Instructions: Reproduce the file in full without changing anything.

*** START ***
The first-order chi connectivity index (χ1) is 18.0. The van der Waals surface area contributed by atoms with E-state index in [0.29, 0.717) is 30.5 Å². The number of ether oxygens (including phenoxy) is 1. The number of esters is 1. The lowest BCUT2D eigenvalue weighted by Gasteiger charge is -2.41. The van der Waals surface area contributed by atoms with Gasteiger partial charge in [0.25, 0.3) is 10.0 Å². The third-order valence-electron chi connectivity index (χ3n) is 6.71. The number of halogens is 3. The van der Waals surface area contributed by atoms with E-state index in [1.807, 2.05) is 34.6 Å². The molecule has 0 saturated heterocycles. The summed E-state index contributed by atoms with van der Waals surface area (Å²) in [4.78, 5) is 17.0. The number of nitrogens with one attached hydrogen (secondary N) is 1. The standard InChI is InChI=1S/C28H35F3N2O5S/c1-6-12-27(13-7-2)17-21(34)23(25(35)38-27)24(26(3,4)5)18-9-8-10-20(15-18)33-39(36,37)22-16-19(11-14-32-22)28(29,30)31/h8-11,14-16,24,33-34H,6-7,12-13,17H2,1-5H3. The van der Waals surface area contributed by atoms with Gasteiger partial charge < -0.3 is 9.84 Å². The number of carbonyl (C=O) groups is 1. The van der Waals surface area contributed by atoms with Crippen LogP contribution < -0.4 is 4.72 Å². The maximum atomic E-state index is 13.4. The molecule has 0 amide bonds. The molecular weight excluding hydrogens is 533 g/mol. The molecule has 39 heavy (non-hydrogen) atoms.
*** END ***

The first-order chi connectivity index (χ1) is 18.0. The van der Waals surface area contributed by atoms with E-state index in [0.29, 0.717) is 30.5 Å². The number of ether oxygens (including phenoxy) is 1. The number of esters is 1. The lowest BCUT2D eigenvalue weighted by Gasteiger charge is -2.41. The van der Waals surface area contributed by atoms with Gasteiger partial charge in [0.25, 0.3) is 10.0 Å². The third-order valence-electron chi connectivity index (χ3n) is 6.71. The number of halogens is 3. The van der Waals surface area contributed by atoms with E-state index in [1.807, 2.05) is 34.6 Å². The molecule has 0 saturated heterocycles. The summed E-state index contributed by atoms with van der Waals surface area (Å²) in [4.78, 5) is 17.0. The number of nitrogens with one attached hydrogen (secondary N) is 1. The standard InChI is InChI=1S/C28H35F3N2O5S/c1-6-12-27(13-7-2)17-21(34)23(25(35)38-27)24(26(3,4)5)18-9-8-10-20(15-18)33-39(36,37)22-16-19(11-14-32-22)28(29,30)31/h8-11,14-16,24,33-34H,6-7,12-13,17H2,1-5H3. The van der Waals surface area contributed by atoms with Gasteiger partial charge < -0.3 is 9.84 Å². The number of carbonyl (C=O) groups is 1. The van der Waals surface area contributed by atoms with Crippen LogP contribution < -0.4 is 4.72 Å². The maximum atomic E-state index is 13.4. The molecule has 0 amide bonds. The molecular weight excluding hydrogens is 533 g/mol. The molecule has 39 heavy (non-hydrogen) atoms.